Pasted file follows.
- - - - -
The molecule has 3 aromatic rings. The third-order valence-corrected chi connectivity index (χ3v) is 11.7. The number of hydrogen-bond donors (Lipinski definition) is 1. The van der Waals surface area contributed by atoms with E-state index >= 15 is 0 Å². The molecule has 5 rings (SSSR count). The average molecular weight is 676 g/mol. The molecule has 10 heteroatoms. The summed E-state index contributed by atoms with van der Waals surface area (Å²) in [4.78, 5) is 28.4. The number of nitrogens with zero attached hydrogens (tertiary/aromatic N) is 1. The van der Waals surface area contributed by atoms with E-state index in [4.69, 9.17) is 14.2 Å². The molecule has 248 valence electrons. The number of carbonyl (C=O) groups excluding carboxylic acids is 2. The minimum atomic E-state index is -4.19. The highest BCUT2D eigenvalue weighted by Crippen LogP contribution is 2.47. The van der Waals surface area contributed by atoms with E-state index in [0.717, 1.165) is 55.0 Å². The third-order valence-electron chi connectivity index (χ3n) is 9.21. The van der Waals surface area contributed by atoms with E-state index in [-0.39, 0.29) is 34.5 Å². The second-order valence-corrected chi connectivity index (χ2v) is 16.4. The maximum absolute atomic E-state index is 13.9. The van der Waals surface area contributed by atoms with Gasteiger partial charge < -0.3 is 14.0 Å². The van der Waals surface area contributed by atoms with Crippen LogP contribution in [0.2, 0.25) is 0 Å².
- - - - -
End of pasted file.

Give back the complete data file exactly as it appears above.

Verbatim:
The molecule has 3 aromatic rings. The third-order valence-corrected chi connectivity index (χ3v) is 11.7. The number of hydrogen-bond donors (Lipinski definition) is 1. The van der Waals surface area contributed by atoms with E-state index >= 15 is 0 Å². The molecule has 5 rings (SSSR count). The average molecular weight is 676 g/mol. The molecule has 10 heteroatoms. The summed E-state index contributed by atoms with van der Waals surface area (Å²) in [4.78, 5) is 28.4. The number of nitrogens with zero attached hydrogens (tertiary/aromatic N) is 1. The van der Waals surface area contributed by atoms with E-state index in [4.69, 9.17) is 14.2 Å². The molecule has 248 valence electrons. The number of carbonyl (C=O) groups excluding carboxylic acids is 2. The minimum atomic E-state index is -4.19. The highest BCUT2D eigenvalue weighted by Crippen LogP contribution is 2.47. The van der Waals surface area contributed by atoms with E-state index in [0.717, 1.165) is 55.0 Å². The third-order valence-electron chi connectivity index (χ3n) is 9.21. The van der Waals surface area contributed by atoms with E-state index in [-0.39, 0.29) is 34.5 Å². The second-order valence-corrected chi connectivity index (χ2v) is 16.4. The maximum absolute atomic E-state index is 13.9. The van der Waals surface area contributed by atoms with Gasteiger partial charge < -0.3 is 14.0 Å². The van der Waals surface area contributed by atoms with Crippen LogP contribution in [0.2, 0.25) is 0 Å².